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11 Must-Dos in The Cook Islands

16th January 2017

Does a real-life version of paradise exist on earth? Many who have holidayed in the Cook Islands would say the Polynesian nation of 15 tropical islands scattered across the South Pacific Ocean comes very close. Beach lovers, watersports enthusiasts, true romantics and sun-worshipping families are drawn to the relaxed pace and stunning natural beauty of island life in the Cooks, situated halfway between Sydney and Hawaii. To make the most of a visit to the Cook Islands, dive in to the beautiful clear waters, join in community events with welcoming local people, and sink in to the relaxed pace of island time.

1. That otherworldly lagoon

With its azure blue waters and magnificent eco-system of marine life and lush shoreline, Aitutaki Lagoon provides a stunning backdrop for photographs and romantic seaside enjoyment. Dive in the tropical waters for a refreshing swim or stake a claim on some prime beach real estate and laze the day away while you enjoy the out-of-this-world scenery.

2. Join the family

Cook Islanders have a way of making visitors feel like family members, and nowhere more so than on a progressive dinner tour of islanders' homes. The five-hour wine and food experience happens twice a week (Monday and Thursday) and visits three island homes, where traditional meals are served, family-style.

3. Eat clean

Eat local, fresh and naturally organic when you tuck into the Cook Islands national dish, ika mata, a delicious blend of fresh tuna marinated in lime juice, coconut milk and a touch of chilli. Other top picks from the catch of the day menu: just-caught mahi mahi, wahoo and marlin.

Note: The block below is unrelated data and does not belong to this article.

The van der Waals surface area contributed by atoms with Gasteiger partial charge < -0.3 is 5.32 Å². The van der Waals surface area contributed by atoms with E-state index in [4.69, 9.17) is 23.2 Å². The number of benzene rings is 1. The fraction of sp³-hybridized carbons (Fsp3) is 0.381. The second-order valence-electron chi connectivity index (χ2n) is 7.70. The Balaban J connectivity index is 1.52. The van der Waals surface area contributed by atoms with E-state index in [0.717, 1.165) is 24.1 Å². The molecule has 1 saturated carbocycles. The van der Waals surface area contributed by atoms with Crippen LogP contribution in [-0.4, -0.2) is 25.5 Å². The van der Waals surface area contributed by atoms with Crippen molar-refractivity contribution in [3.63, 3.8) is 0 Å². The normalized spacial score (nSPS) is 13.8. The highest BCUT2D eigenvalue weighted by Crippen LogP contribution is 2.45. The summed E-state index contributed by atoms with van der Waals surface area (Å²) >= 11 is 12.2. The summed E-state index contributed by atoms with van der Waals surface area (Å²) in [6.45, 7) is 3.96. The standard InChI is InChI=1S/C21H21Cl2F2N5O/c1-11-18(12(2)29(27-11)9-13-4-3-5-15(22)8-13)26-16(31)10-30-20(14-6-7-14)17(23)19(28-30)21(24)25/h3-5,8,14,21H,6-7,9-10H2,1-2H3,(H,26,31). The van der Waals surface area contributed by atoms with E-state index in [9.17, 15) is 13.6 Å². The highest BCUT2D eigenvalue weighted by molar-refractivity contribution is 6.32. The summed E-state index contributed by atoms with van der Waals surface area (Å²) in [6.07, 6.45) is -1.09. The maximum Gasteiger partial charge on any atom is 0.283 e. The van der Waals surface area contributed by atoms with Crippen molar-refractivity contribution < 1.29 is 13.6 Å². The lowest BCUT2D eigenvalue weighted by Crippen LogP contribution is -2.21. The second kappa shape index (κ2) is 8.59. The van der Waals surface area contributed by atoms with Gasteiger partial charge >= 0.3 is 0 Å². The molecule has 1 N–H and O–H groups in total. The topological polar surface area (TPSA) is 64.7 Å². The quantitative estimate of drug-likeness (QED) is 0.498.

4. Dip into Muri

Enjoy Rarotonga's most popular swimming spot, Muri Lagoon beach, and try your hand at stand-up paddle boarding, snorkelling or wake boarding. Many of the island's best resorts are located here on the eastern side of Raro, and the white sandy beach hums with activity.

5. Plant both feet

Don't miss One Foot Island, a popular lagoon cruise daytrip from Aitutaki's main island. Untouched and gorgeous, it's been named the best beach on the planet. Don't forget to get your passport stamped and post a letter from the island.

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6. Drink up

Beer is a magic elixir in the Cook Islands, a refreshing way to end the day or get the party started. Locally brewed beer includes popular drops from Cooks Lager Brewery and the Matutu Brewing Company, which offers a brewery tour. Bush beer is another thing altogether, a potent brew made from fermented bananas, oranges or other fruit, a concoction dating back to missionary times.

7. Raise the roof

Time your visit to coincide with Sunday morning service in one of the Cook Islands' beautiful white coral and limestone churches. The joyful sounds of the dressed-in-white congregation members singing in worship is a stirring experience. Meet the locals during refreshment time.

8. Make a night of it

Join in an island night out and be treated to unforgettable traditional dancing, tale-telling and a communal feast to satisfy even the biggest appetite. At Te Vara Nui Cultural Village, an informative history lesson precedes a well-orchestrated show and delicious buffet dinner.

9. Spoil yourself

Cook Islands’ black pearls are legendary for their quality and lustre, and there's no better place to buy them than in Rarotonga. Treat yourself to a gorgeous ring, pendant or bracelet. It's prudent to ask for a certificate of authenticity.

10. Browse the market

Get amongst the action on Saturday mornings when farmers and fishermen bring their produce to sell at the community markets. At Punanga Nui Cultural Market in Rarotonga, you'll also find noni juice, colourful sarongs, embroidered quilts, handmade jewellery, wood carvings and woven baskets. On Aitutaki, the Saturday market takes place at Aratunga Wharf.

11. Climb to the peak

The physically fit might like to challenge themselves to ascend Te Rua Manga, Rarotonga's highest peak, as part of a cross-island trek through the verdant interior. It's advisable to hike with a local expert guide, who can share their insights about the island's eco-system on the way.